NAFTA renegotiations have spurred Mexico to look at other markets for growth and China appears to fit the bill. China is eager to expand its global footprint — and its image. Mostly regarded as a low-quality source of both vehicles and auto parts, China’s latest ventures into Mexico are shifting the industry’s perspective
As the “Three Amigos” — Mexico, Canada and the US — begin the work of modernizing NAFTA, another economic powerhouse is letting it be known that it could also be a good friend to Mexico. China, the world’s second-largest economy behind the US, is making a play for a larger share of the Mexican auto market and turning heads in the process. Often viewed as a producer of low-quality goods, the Asian dynamo is rapidly changing its image and making inroads in a market dominated by the US.
In just a few years, China has dramatically expanded its presence in the Mexican market. It is Mexico’s secondleading supplier of imports, with an 18 percent share, according to data from the US Congressional Research Service. It also enjoys a trade surplus with the country, unlike the US. According to Mexico’s central bank, Banxico, the country’s trade deficit with China totaled US$30.3 billion between January and June 2017. In a July 2017 interview with Xinhua News Agency, Francisco Gonzalez, Director General of Bancomext, said trade between the two countries was expected to hit US$70 billion in 2017, an increase of 9 percent from 2016. González also highlighted the opportunities to grow in the Chinese market, saying that “exports to China represent barely 2 percent of Mexico’s total exports while the US maintains a share of 80 percent.”
According to the Ministry of Economy, figures from 2015 show imports of auto parts from the US to Mexico totaled US$19.8 billion and US$4.0 billion in assembled vehicles, while Mexico’s exports to the US totaled US$46.0 billion in auto parts and US$49.3 billion in assembled vehicles. China, however, is already a significant player in Mexico’s aftermarket with ambitions to do more. According to Óscar Albin, Executive President of INA, 40 percent of the components used in the national aftermarket are imported, mainly from China. If according to Alejandro Calderón, President of ARIDRA, Mexico’s aftermarket consumption accounts for US$18 billion. This would mean that China represents approximately US$7.2 billion in aftermarket imports alone.
Although very few pundits expect the US to leave NAFTA, the talks have awoken Mexico to the need to diversify. With an established footprint in the country, China could be the biggest beneficiary, since both Mexico and Canada have shown willingness to open more trade with the country.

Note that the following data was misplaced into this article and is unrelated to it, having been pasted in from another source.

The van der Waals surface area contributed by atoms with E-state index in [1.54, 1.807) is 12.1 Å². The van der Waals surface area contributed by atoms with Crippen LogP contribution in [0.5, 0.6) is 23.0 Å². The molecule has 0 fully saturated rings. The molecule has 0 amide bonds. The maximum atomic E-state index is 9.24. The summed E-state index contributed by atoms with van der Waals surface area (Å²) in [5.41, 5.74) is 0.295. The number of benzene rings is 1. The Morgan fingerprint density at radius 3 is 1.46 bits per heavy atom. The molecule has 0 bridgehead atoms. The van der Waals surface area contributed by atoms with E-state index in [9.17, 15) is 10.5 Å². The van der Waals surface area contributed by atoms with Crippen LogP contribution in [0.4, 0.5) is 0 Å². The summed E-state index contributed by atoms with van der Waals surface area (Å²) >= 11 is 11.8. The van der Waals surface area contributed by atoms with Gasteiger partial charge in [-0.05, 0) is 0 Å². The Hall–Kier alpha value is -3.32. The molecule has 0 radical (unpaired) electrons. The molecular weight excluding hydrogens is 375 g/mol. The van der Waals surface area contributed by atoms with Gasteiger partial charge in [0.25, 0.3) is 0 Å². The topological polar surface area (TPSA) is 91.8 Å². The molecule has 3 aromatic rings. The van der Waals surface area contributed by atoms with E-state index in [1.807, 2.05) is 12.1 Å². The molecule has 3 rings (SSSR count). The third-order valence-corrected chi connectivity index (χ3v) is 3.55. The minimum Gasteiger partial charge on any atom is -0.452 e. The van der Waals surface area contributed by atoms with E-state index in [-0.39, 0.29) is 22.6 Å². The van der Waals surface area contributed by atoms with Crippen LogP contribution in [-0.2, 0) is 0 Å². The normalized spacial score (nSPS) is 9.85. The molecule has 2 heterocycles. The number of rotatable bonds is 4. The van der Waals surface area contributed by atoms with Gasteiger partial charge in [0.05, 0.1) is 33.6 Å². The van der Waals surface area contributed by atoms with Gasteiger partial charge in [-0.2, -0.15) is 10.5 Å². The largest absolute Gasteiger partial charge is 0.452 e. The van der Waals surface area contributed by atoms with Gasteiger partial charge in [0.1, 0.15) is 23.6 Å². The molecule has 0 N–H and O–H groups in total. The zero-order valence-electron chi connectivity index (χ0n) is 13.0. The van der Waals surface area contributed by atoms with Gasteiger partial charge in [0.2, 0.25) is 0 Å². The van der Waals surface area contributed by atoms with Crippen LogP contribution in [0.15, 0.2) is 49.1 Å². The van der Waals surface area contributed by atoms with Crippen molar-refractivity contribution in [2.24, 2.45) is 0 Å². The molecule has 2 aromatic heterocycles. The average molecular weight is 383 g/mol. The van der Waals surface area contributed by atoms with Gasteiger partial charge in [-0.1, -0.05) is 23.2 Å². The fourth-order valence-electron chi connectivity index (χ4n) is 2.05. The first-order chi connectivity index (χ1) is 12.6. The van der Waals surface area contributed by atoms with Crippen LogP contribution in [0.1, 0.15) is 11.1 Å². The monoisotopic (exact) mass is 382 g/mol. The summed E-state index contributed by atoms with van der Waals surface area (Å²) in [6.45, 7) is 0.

Even after TPP negotiations fell through, there were discussions about creating a new agreement without the US and including China.
China’s main challenge in Mexico is overcoming the shoddy image of its brand. Particularly in the aftermarket, lowquality Chinese products have had a negative impact on the development of a price competitive market. Eugenio Bergeyre, National Sales and Service Manager of Haldex Products de México says, “tires imported from unofficial suppliers can cost between US$150 or US$300 dollars, which is much lower than the commercial price of a quality product.”
Chinese players are now playing a different game, however, latching onto advanced technologies and international standards that has companies gradually changing their previous views of the “Made In China” brand. “Standards in (Chinese) brands were much lower than any other competitor in the market but I believe that has changed,” says Carlos López de Nava, Director General of Grupo Alden. “Chinese companies are getting rid of their stigma for copying technology and the way they are perceived is changing.” Companies like Fast Autopartes and Blue Side have found reliable partners in Chinese companies, ensuring reduced costs without compromising quality. China, also, is taking its own steps to ensure growth in the North American region and, regardless of the outcome of NAFTA negotiations, the country is becoming a stronger presence.
Branching out from the auto parts segment, the country has now exported two of its light-vehicle brands to Mexico. Chinese BAIC and JAC have partnered with Chinese heavy-vehicle manufacturers that have a local presence, as well as with local players Grupo Picacho and Grupo Inbursa, respectively, in an effort to target Mexico’s domestic market and Latin America, with the ultimate goal of penetrating the US. A previous effort by Chinese OEM FAW left only bad memories in the Mexican market but BAIC and JAC are pulling all the stops to show their commitment to the country. “We determined that we needed a formal distribution channel to properly target the Mexican market, just like other international OEMs,” says Patrick Yang, Director General of BAIC de México. “We are trying to use as many resources as we can from international companies to build our own strengths and advantages. Right now, we are in Mexico and we are a Mexican company as well.”